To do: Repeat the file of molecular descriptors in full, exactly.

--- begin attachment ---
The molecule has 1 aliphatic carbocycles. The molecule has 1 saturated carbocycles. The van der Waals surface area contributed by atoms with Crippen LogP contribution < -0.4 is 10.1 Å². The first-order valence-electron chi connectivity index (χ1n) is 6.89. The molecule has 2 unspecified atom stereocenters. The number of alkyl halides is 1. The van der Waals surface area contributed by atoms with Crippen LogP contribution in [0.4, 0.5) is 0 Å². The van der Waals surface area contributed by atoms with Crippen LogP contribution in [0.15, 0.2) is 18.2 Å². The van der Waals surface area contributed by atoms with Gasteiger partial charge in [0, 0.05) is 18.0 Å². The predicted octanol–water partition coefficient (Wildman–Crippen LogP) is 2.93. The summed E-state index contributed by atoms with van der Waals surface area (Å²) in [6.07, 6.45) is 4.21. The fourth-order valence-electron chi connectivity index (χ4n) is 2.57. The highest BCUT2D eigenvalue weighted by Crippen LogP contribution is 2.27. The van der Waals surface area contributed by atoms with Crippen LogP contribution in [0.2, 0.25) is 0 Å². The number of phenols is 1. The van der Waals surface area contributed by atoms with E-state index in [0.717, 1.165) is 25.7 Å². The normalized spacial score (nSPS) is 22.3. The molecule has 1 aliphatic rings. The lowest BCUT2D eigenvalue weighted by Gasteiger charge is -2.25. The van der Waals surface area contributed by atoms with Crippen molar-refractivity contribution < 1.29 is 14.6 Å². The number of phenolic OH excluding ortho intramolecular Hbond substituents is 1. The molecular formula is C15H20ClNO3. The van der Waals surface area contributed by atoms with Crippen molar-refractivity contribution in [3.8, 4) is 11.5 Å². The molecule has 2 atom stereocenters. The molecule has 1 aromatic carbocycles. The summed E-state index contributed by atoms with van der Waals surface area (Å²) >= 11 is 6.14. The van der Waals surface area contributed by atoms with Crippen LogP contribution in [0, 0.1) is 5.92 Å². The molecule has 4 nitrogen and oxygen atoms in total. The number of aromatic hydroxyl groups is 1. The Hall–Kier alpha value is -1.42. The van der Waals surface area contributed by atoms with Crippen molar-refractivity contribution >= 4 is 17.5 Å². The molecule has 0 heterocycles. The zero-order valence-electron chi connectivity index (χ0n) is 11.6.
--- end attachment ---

The molecule has 1 aliphatic carbocycles. The molecule has 1 saturated carbocycles. The van der Waals surface area contributed by atoms with Crippen LogP contribution < -0.4 is 10.1 Å². The first-order valence-electron chi connectivity index (χ1n) is 6.89. The molecule has 2 unspecified atom stereocenters. The number of alkyl halides is 1. The van der Waals surface area contributed by atoms with Crippen LogP contribution in [0.4, 0.5) is 0 Å². The van der Waals surface area contributed by atoms with Crippen LogP contribution in [0.15, 0.2) is 18.2 Å². The van der Waals surface area contributed by atoms with Gasteiger partial charge in [0, 0.05) is 18.0 Å². The predicted octanol–water partition coefficient (Wildman–Crippen LogP) is 2.93. The summed E-state index contributed by atoms with van der Waals surface area (Å²) in [6.07, 6.45) is 4.21. The fourth-order valence-electron chi connectivity index (χ4n) is 2.57. The highest BCUT2D eigenvalue weighted by Crippen LogP contribution is 2.27. The van der Waals surface area contributed by atoms with Crippen LogP contribution in [0.2, 0.25) is 0 Å². The number of phenols is 1. The van der Waals surface area contributed by atoms with E-state index in [0.717, 1.165) is 25.7 Å². The normalized spacial score (nSPS) is 22.3. The molecule has 1 aliphatic rings. The lowest BCUT2D eigenvalue weighted by Gasteiger charge is -2.25. The van der Waals surface area contributed by atoms with Crippen molar-refractivity contribution < 1.29 is 14.6 Å². The number of phenolic OH excluding ortho intramolecular Hbond substituents is 1. The molecular formula is C15H20ClNO3. The van der Waals surface area contributed by atoms with Crippen molar-refractivity contribution in [3.8, 4) is 11.5 Å². The molecule has 2 atom stereocenters. The molecule has 1 aromatic carbocycles. The summed E-state index contributed by atoms with van der Waals surface area (Å²) >= 11 is 6.14. The van der Waals surface area contributed by atoms with Crippen LogP contribution in [0, 0.1) is 5.92 Å². The molecule has 4 nitrogen and oxygen atoms in total. The number of aromatic hydroxyl groups is 1. The Hall–Kier alpha value is -1.42. The van der Waals surface area contributed by atoms with Crippen molar-refractivity contribution >= 4 is 17.5 Å². The molecule has 0 heterocycles. The zero-order valence-electron chi connectivity index (χ0n) is 11.6.